New chancellor could make $1.5M overseeing district for Michigan's troubled schools
The first chancellor of the new statewide special district for Michigan's lowest-performing schools could receive more than $1.5 million in salary and bonuses over his four-year contract, if he meets all performance targets.
John Covington, the departing superintendent of the Kansas City, Mo., School District, will be paid a $175,000 signing bonus and a $225,000 salary his first year as leader of the new Education Achievement Authority.
His base salary grows to $325,000 in the second year. And if he meets yet-to-be-determined goals, he could make more than $425,000 in each of the last two years of the contract.
As a comparison, the top salary for superintendents of the nation's largest districts ranged up to $329,000 last year, according to a study by the Washington-based Council of the Great City Schools.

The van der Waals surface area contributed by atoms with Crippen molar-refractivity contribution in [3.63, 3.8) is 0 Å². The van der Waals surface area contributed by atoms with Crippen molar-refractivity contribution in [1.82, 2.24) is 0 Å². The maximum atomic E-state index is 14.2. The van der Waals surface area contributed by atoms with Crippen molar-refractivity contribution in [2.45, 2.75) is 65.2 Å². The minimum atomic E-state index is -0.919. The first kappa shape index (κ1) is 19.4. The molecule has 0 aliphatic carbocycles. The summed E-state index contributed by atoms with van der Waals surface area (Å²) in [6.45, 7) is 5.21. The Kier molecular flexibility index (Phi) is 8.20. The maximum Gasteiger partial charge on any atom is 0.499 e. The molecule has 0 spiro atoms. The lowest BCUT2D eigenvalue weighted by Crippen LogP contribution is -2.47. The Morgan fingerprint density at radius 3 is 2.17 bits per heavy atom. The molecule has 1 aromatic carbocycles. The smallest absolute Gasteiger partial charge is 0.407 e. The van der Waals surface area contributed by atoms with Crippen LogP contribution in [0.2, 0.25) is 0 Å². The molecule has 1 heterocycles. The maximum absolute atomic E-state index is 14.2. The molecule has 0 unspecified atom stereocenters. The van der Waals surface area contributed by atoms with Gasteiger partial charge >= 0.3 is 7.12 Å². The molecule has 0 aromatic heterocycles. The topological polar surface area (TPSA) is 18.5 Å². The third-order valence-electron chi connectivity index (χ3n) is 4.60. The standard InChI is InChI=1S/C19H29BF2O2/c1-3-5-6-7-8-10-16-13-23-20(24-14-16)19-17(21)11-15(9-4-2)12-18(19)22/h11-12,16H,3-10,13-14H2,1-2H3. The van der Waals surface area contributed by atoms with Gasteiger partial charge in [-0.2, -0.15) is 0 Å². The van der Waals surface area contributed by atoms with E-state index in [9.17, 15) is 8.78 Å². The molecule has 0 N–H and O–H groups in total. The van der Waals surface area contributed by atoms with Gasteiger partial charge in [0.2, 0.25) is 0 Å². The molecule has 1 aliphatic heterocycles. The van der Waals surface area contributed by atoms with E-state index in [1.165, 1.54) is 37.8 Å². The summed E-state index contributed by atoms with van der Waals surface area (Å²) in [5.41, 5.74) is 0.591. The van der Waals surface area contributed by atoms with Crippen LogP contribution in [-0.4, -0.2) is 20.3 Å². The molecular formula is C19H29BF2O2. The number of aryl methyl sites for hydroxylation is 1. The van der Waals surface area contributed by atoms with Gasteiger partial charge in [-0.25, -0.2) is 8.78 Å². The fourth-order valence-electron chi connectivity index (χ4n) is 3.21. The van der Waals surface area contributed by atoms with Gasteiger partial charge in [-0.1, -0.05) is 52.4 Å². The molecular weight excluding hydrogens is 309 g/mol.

The contract raised the ire of activists and unions.
But Steve Wasko, a spokesman for Roy Roberts, the emergency manager for Detroit Public Schools and chairman of the EAA board, said the contract was necessary to attract "top talent to what may be the toughest job in the country."
Covington could not be reached for comment. For his first year, he will be paid $225,000 and collect a $175,000 signing bonus. The base salary increases to $325,000 the second year. For the last two years, he can make an incentive-compensation payment of $50,000 to $100,000 per year.
He's also eligible for a raise in years three and four.
The contract also includes a retirement plan with immediate vesting, a $15,000-per-year supplemental insurance allowance for life and disability coverage and an $800-per-month car allowance.
His first-year compensation and the EAA's initial planning year will be paid through a nonprofit, according to Sara Wurfel, a spokeswoman for Gov. Rick Snyder. It's unclear what portion during that first year could come from taxpayers. Ensuing years will be funded by per-pupil state aid.
Henry Duvall, the council's communications director, said about a dozen large urban districts are looking for superintendents. "If you want the top person in the job, you've got to give some kind of incentive," he said.
Keith Johnson, president of Detroit Federation of Teachers, said the level of pay disturbs him, considering DPS employees have been asked to take pay cuts and make a "shared sacrifice." Source